Since its inception in the summer of 2014, The Basketball Tournament has gradually staked its claim of the sports calendar. With only baseball and preseason football to compete with, TBT has carved out a niche as a refuge for basketball fans in need of something that isn’t focused around the NBA’s content farm news cycle.
The quality of basketball in TBT is as good as it gets for what is essentially a tournament of pickup basketball. Rosters are filled with talented players. There are guys who have built successful careers overseas. Almost every roster has players with G-League experience. And some rosters even have players that have had a cup of tea in the NBA, sometimes as recently as the season prior.
However, the biggest appeal to college basketball fans — mid-major fans in particular — is getting an opportunity to see the players that were integral to their favorite program’s history play real, competitive basketball once again.
Mid-major basketball fans exist in a unique space in the college basketball world. Save for a select few programs, these schools are often ignored for 80 percent of the season. The national media isn’t devoting hours of screen time and coverage for schools that a large majority of viewers don’t particularly care about.
Mid-major basketball fans have a connection to their teams that isn’t often found at high majors. Sure, you have your bluebloods like Duke, Kentucky or Indiana whose fans breed their own brand of insanity. But by and large, mid-major fans just want their team to be recognized and included in that same breath.
And when they make it on the biggest stage and deliver, players from these teams become immortalized within their fanbases’ hearts. Guys like Thomas Walkup, K.J. Maura, T.J. Sorrentine, and countless others are always going be the ones that get remembered.
TBT has continued to grow over the years, and alumni teams seem to grow with it. This year’s field featured alumni teams from Iona, Saint Mary’s, Gonzaga, Bradley, Siena, Old Dominion, VCU, and Air Force among the mid-major ranks. These provide perfect opportunities for mid-major fans to reminisce on the memories that these players have provided over the years.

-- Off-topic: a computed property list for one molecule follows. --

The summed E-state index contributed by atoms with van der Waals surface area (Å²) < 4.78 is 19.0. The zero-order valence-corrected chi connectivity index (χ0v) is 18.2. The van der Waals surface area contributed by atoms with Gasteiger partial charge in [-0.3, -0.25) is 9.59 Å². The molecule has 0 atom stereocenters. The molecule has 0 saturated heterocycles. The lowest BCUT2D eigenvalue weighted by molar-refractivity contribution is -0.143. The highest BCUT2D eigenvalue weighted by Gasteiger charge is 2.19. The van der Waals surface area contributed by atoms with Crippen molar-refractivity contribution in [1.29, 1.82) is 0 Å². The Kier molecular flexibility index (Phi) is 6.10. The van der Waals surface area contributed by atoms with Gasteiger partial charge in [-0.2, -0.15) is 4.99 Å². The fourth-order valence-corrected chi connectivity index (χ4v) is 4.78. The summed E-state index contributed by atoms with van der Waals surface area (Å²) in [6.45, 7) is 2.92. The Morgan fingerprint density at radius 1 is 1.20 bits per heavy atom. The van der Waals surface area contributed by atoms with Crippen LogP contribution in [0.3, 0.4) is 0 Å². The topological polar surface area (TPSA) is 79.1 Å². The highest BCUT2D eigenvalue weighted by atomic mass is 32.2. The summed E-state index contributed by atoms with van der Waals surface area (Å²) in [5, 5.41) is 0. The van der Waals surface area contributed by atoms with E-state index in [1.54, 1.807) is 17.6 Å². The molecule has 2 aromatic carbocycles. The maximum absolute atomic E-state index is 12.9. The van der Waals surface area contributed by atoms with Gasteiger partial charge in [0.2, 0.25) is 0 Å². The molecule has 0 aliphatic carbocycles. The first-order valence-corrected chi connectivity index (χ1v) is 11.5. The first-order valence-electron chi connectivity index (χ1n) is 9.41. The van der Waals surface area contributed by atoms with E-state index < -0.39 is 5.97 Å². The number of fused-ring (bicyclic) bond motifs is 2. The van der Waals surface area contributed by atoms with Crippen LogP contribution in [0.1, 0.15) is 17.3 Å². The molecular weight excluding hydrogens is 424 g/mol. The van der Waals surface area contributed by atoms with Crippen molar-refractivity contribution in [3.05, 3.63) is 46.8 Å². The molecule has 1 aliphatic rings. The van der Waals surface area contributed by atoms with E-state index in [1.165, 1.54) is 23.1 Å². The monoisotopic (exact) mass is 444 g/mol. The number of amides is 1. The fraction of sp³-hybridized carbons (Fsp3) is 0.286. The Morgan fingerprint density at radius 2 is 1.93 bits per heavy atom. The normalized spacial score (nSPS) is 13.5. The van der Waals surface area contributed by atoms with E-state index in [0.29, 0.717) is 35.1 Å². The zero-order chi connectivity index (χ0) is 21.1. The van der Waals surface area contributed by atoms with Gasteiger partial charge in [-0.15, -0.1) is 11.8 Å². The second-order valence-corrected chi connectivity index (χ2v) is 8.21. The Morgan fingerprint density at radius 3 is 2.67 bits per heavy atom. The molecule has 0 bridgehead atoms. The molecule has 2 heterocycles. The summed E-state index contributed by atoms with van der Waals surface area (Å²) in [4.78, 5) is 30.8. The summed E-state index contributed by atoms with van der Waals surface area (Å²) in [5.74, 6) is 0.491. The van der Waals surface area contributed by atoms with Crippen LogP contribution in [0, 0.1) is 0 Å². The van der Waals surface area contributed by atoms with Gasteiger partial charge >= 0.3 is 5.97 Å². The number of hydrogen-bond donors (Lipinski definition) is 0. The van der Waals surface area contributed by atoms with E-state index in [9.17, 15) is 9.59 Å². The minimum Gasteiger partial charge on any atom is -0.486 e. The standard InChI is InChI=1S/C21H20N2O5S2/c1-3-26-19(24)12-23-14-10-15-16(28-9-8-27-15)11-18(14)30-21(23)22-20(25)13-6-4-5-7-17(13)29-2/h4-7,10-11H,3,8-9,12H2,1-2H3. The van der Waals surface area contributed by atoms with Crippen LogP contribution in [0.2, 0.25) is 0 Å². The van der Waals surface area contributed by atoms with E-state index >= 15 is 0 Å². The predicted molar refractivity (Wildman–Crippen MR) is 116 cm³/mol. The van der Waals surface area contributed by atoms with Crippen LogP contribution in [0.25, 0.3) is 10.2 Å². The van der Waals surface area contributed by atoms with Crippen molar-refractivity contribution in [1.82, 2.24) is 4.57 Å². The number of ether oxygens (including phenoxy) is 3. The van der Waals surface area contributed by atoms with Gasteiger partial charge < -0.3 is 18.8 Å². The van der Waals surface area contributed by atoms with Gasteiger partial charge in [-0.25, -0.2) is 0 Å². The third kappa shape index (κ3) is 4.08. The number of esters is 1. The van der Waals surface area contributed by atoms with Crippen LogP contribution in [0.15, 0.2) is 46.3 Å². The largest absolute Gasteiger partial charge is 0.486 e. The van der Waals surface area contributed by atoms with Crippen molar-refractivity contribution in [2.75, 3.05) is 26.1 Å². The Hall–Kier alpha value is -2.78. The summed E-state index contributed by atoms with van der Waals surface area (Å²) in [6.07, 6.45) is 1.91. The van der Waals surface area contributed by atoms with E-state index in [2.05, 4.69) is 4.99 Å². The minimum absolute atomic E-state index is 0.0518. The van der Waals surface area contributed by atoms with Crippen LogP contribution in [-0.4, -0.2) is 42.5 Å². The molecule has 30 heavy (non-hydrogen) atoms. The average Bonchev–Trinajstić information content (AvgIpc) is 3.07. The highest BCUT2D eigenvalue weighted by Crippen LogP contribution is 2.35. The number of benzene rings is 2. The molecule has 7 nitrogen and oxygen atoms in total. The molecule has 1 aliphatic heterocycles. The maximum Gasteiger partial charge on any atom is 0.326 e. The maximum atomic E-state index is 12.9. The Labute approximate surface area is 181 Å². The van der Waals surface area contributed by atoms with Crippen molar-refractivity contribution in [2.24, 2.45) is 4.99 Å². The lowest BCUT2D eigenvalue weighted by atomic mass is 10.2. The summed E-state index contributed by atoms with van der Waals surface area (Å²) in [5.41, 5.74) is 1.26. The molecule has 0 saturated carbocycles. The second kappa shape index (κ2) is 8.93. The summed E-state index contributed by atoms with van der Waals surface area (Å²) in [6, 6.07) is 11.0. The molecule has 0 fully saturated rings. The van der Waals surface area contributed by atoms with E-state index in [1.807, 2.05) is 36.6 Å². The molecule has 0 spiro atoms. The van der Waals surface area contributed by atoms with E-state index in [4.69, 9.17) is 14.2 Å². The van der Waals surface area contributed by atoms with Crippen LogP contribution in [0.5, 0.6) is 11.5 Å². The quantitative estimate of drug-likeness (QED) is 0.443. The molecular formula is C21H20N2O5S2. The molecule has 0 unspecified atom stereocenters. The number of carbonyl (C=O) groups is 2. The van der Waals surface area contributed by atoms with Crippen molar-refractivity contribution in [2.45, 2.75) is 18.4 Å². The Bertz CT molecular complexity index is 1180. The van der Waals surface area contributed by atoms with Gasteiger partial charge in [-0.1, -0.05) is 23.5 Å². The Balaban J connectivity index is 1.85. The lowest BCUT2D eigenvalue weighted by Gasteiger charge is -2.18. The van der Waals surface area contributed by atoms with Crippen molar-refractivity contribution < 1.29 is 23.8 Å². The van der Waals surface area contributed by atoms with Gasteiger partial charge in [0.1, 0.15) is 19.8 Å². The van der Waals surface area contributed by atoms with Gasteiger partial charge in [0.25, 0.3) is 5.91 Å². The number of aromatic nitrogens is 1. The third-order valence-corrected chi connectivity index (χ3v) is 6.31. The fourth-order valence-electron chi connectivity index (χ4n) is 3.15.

A Gonzaga fan can turn on Few Good Men’s TBT game and see Casey Calvary manning the paint. You don’t think that this comes to mind?
For an Indiana fan like me, seeing Christian Watford running up and down the floor instantly brings back memories of where I was when he hit the game-winner to stun Kentucky. Yes, I know he’s not from a mid-major, but the premise stands.
That leads me to Jimmer.
Jimmer Fredette is one of the most entertaining players we’ve seen in college basketball this decade. He was Trae Young before Trae Young. His senior campaign was one of the most dominant seasons that college basketball has seen in recent memory. He delivered highlights each and every night. His jumpers from astronomical range were intoxicating.
Jimmer, for the most part, has been off the radar for college basketball fans. After bouncing around the NBA for a few years, he’s spent the last few years in China. But for a few weeks this summer, Jimmer brought the show to TBT. And he really brought it.
Jimmer was giving vintage Jimmer performances during TBT. Watching him, it was hard not to think about the time he scored 43 on Kawhi Leonard and San Diego State. Each pullup from deep presented images of his 52-point outburst in the Mountain West Tournament. It was Jimmer being Jimmer, just on a different stage.
Team Fredette found themselves trailing by double digits in the second half on Thursday night to Eberlein Drive in the semifinals of TBT. I, like many others that were tuning in, hoped that Jimmer could somehow deliver once again. And then it started to happen.
Oh God yes that’s the stuff.
That’s what makes TBT so great for college basketball fans. They get to see performances from stars of the past in an atmosphere that has a college feel to it. Twitter was abuzz with people losing their minds over Jimmer. Almost seven years after he left college, Jimmer was still bringing it for those that tuned in every night to see what he would do next.
Team Fredette would go on to lose the game, thus eliminating Jimmer from TBT. But the chance to see him do what he does was more than enough for fans. For the players, the best part of TBT is always going to be an opportunity to showcase their games and have a chance to win their share of a $2 million prize. But for the fans, it’s a chance to revisit old friends and relive the memories that they made in years past.
TBT will conclude on Friday night with the championship game between Overseas Elite and Eberlein Drive. However, as TBT continues to grow next year and the following years, we’ll continue to get to see our favorite college basketball players and think about all the good times that we’ve had together.